Morning doodles. Up early, sketching in the waiting room of the VW dealership.
HEY KIDS!!! Let’s color our very own motherfucking Jackson’s Chameleon!
(via: National Geographic)
In the course of his work studying the reptiles and amphibians of Madagascar, Associate Curator Chris Raxworthy often refers to a classic 19th-century herpetological text: Erpétologie générale, by André-Marie-Constant Duméril, of the Paris Museum of Natural History.
It’s a work that Raxworthy says is quite important, so he jumped at the chance to highlight it as part of the recently released book Natural Histories: Extraordinary Rare Book Selections from the American Museum of Natural History Library.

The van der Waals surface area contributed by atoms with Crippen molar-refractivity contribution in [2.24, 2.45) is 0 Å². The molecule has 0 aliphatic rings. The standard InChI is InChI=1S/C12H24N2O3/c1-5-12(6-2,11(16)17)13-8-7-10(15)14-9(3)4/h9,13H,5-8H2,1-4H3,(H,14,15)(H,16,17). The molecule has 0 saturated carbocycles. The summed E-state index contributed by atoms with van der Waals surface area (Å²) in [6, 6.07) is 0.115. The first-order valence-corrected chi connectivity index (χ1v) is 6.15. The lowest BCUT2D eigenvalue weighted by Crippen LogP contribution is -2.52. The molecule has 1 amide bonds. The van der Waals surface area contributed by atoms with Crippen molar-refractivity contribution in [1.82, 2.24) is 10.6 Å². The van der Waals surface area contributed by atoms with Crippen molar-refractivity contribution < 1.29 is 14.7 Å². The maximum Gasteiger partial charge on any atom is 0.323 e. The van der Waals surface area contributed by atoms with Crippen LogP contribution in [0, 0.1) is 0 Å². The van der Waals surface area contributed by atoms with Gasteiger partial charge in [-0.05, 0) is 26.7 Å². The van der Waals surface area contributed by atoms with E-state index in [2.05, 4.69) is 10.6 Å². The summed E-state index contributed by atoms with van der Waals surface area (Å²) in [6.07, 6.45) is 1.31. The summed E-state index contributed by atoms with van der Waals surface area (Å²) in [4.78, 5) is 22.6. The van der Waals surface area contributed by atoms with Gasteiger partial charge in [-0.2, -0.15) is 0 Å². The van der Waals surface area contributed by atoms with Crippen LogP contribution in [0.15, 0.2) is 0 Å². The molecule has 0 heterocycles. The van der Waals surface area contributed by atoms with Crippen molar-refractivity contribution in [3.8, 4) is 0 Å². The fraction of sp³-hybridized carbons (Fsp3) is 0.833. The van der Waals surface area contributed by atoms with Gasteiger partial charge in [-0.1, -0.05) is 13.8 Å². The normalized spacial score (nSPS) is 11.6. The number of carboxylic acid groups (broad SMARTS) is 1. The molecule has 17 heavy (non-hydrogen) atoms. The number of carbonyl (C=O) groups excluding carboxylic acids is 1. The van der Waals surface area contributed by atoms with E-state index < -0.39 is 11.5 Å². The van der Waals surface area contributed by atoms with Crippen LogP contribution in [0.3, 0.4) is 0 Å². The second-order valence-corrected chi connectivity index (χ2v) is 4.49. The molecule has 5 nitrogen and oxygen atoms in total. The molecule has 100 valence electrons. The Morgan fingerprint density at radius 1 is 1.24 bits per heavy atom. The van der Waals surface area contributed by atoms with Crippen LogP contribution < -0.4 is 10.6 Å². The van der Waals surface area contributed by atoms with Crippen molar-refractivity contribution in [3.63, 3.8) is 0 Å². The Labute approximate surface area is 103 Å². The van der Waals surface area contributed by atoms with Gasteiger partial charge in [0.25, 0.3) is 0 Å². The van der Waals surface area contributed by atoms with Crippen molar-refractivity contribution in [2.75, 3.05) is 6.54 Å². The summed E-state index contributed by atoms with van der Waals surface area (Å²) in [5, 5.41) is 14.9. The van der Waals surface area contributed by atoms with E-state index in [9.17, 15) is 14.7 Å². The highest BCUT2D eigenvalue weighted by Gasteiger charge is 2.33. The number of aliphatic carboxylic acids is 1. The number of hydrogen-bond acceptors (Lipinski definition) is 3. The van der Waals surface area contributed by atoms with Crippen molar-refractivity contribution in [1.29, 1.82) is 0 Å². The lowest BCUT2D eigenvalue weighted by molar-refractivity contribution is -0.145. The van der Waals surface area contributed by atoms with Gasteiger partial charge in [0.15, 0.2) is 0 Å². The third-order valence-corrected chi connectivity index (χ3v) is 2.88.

Read on here.
Megalancosaurus by Emilio López Rolandi
“Megalancosaurus was fairly small, its adult length was only about 25 centimeters (10 inches). It was built like a chameleon and probably lived a similar arboreal lifestyle. Even its feet were chameleon like, with two toes being opposed to the remaining three. The tail is long, prehensile, and bears a strange claw like organ made of fused vertebrae at its end.” Wikipedia
Mansur, “Chameleon,” Mughal court at Lahore or Allahabad, ca. 1595–1600, opaque watercolor and ink on paper. Via The Epoch Times